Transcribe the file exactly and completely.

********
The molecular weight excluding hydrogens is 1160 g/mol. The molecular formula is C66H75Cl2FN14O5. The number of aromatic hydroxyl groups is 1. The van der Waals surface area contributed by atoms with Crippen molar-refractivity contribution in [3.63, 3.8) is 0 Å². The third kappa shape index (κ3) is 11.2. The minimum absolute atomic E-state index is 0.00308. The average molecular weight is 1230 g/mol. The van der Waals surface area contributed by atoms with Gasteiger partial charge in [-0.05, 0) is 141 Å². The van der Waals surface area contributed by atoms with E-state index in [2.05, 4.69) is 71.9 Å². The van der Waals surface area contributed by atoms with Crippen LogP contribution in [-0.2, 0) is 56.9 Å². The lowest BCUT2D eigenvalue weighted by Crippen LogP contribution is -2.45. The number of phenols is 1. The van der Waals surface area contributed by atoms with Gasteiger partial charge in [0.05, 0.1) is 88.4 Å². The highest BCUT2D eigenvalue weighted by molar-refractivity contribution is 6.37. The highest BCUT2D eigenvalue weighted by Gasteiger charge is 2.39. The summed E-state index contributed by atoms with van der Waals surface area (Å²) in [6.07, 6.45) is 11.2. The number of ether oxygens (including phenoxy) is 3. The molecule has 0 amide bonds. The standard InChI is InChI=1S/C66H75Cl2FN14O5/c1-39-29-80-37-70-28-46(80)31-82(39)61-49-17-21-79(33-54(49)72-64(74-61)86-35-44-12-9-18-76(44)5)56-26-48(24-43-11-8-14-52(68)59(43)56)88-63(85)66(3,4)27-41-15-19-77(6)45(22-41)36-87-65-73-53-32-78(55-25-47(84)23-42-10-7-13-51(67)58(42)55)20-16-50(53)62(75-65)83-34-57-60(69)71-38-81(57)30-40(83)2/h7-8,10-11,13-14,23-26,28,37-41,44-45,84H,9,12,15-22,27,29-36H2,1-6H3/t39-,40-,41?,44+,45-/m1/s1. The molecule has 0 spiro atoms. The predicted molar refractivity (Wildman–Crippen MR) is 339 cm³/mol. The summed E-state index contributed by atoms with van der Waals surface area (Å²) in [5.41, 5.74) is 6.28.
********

The molecular weight excluding hydrogens is 1160 g/mol. The molecular formula is C66H75Cl2FN14O5. The number of aromatic hydroxyl groups is 1. The van der Waals surface area contributed by atoms with Crippen molar-refractivity contribution in [3.63, 3.8) is 0 Å². The third kappa shape index (κ3) is 11.2. The minimum absolute atomic E-state index is 0.00308. The average molecular weight is 1230 g/mol. The van der Waals surface area contributed by atoms with Gasteiger partial charge in [-0.05, 0) is 141 Å². The van der Waals surface area contributed by atoms with E-state index in [2.05, 4.69) is 71.9 Å². The van der Waals surface area contributed by atoms with Crippen LogP contribution in [-0.2, 0) is 56.9 Å². The lowest BCUT2D eigenvalue weighted by Crippen LogP contribution is -2.45. The number of phenols is 1. The van der Waals surface area contributed by atoms with Gasteiger partial charge in [0.05, 0.1) is 88.4 Å². The highest BCUT2D eigenvalue weighted by molar-refractivity contribution is 6.37. The highest BCUT2D eigenvalue weighted by Gasteiger charge is 2.39. The summed E-state index contributed by atoms with van der Waals surface area (Å²) in [6.07, 6.45) is 11.2. The number of ether oxygens (including phenoxy) is 3. The molecule has 0 amide bonds. The standard InChI is InChI=1S/C66H75Cl2FN14O5/c1-39-29-80-37-70-28-46(80)31-82(39)61-49-17-21-79(33-54(49)72-64(74-61)86-35-44-12-9-18-76(44)5)56-26-48(24-43-11-8-14-52(68)59(43)56)88-63(85)66(3,4)27-41-15-19-77(6)45(22-41)36-87-65-73-53-32-78(55-25-47(84)23-42-10-7-13-51(67)58(42)55)20-16-50(53)62(75-65)83-34-57-60(69)71-38-81(57)30-40(83)2/h7-8,10-11,13-14,23-26,28,37-41,44-45,84H,9,12,15-22,27,29-36H2,1-6H3/t39-,40-,41?,44+,45-/m1/s1. The molecule has 0 spiro atoms. The predicted molar refractivity (Wildman–Crippen MR) is 339 cm³/mol. The summed E-state index contributed by atoms with van der Waals surface area (Å²) in [5.41, 5.74) is 6.28.